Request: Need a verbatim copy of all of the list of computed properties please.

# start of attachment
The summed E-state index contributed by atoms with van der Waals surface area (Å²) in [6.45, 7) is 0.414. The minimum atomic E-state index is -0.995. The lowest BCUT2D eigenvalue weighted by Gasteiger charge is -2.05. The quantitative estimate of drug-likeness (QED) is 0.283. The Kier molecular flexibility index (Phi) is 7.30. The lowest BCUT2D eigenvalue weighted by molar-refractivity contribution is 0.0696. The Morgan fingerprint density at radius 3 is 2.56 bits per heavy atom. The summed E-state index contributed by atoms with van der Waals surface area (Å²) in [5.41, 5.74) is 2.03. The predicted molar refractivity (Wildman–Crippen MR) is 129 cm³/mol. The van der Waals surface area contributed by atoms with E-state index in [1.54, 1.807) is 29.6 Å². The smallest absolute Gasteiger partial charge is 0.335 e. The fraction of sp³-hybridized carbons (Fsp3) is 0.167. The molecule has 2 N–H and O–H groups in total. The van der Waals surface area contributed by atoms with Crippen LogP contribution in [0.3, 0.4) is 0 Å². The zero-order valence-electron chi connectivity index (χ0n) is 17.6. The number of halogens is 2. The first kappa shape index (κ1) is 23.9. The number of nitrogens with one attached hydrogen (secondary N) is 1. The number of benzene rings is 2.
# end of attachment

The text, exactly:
The summed E-state index contributed by atoms with van der Waals surface area (Å²) in [6.45, 7) is 0.414. The minimum atomic E-state index is -0.995. The lowest BCUT2D eigenvalue weighted by Gasteiger charge is -2.05. The quantitative estimate of drug-likeness (QED) is 0.283. The Kier molecular flexibility index (Phi) is 7.30. The lowest BCUT2D eigenvalue weighted by molar-refractivity contribution is 0.0696. The Morgan fingerprint density at radius 3 is 2.56 bits per heavy atom. The summed E-state index contributed by atoms with van der Waals surface area (Å²) in [5.41, 5.74) is 2.03. The predicted molar refractivity (Wildman–Crippen MR) is 129 cm³/mol. The van der Waals surface area contributed by atoms with E-state index in [1.54, 1.807) is 29.6 Å². The smallest absolute Gasteiger partial charge is 0.335 e. The fraction of sp³-hybridized carbons (Fsp3) is 0.167. The molecule has 2 N–H and O–H groups in total. The van der Waals surface area contributed by atoms with Crippen LogP contribution in [0.3, 0.4) is 0 Å². The zero-order valence-electron chi connectivity index (χ0n) is 17.6. The number of halogens is 2. The first kappa shape index (κ1) is 23.9. The number of nitrogens with one attached hydrogen (secondary N) is 1. The number of benzene rings is 2.